The Old Blue Last – May 23rd
Since the UK release of their debut album in February, Methyl Ethel have been eagerly compared to their hometown friends Tame Impala. Like Tame Impala, the trio hails from Perth, Australia; like Tame Impala front man Jake Webb is the sole creative force behind their music; and like Tame Impala, Methyl Ethel were shortlisted for the 2015 Australian Music Prize. But, for all the obvious comparisons, there’s a vast difference between what Jake Webb and Kevin Parker do, and this is never more apparent than when Methyl Ethel perform live.
Under the permanent blue stage light of the Old Blue Last this evening, Methyl Ethel’s melodies shimmer and warp like sunlight on water, or perhaps it would be better to say like memories of sunlight on water. The heat and haze of Perth summers are present in the riffs of songs like ‘Rogues’, but Jake Webb’s dream-like lyrical style carries with it a feeling of happiness recalled rather than experienced directly.
There’s a jovial restlessness to Webb’s stage presence throughout the set; leaning against the wall during opener ‘Shadowboxing’, he remains hidden behind a speaker until the first verse pulls him into view. Later on, during the intro to ‘Unbalancing Acts’, he lifts the guitar to his teeth, mock-Hendrix style, smirking at band mates Chris Wright and Thom Stuart after doing so. And, even when things go awry and the bass amp cuts out, there’s a playful rage to Webb that continues undeterred: “sometimes the ‘made-in-Australia’ just lets you down!”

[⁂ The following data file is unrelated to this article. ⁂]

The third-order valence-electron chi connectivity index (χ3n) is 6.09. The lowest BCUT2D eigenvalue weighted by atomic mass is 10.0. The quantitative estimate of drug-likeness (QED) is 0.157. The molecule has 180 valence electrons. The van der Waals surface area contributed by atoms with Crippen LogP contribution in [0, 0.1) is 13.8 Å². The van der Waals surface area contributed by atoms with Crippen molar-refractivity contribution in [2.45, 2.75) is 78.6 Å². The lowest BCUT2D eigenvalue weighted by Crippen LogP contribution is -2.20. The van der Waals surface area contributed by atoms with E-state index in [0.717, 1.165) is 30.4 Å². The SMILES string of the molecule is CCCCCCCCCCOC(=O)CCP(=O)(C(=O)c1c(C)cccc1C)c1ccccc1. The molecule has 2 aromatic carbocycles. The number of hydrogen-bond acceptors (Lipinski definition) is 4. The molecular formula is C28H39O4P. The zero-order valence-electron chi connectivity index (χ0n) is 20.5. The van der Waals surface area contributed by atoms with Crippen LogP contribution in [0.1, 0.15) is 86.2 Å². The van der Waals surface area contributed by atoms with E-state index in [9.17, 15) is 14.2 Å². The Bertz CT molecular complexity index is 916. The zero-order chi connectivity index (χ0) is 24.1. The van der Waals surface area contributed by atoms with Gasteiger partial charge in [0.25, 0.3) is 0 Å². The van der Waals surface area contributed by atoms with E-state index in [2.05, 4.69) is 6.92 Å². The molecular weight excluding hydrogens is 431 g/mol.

In a recent interview, Webb stated that it’s his band mates who keep him grounded on tour, and this sense of union is visible on stage. The trio wade through the tracks of their debut Oh Inhuman Experience with an intuitive ease, and at times it feels as if we are privy to a bedroom jam rather than live performance.
Although the mix out front this evening is particularly bass heavy, it lends itself well to the pulsing snarl of tracks like ‘Also Gelleshcaft’. Every song packs a punch, however, and the band close with a powerful version of ‘Logatto Romagnolo’, a track from early EP Teeth. “Forget your name, forget your name”, an opening lines rings out, serving as a fitting final reminder for anyone eager to label Methyl Ethel as little more than an amalgamation of the bands they compare them to.
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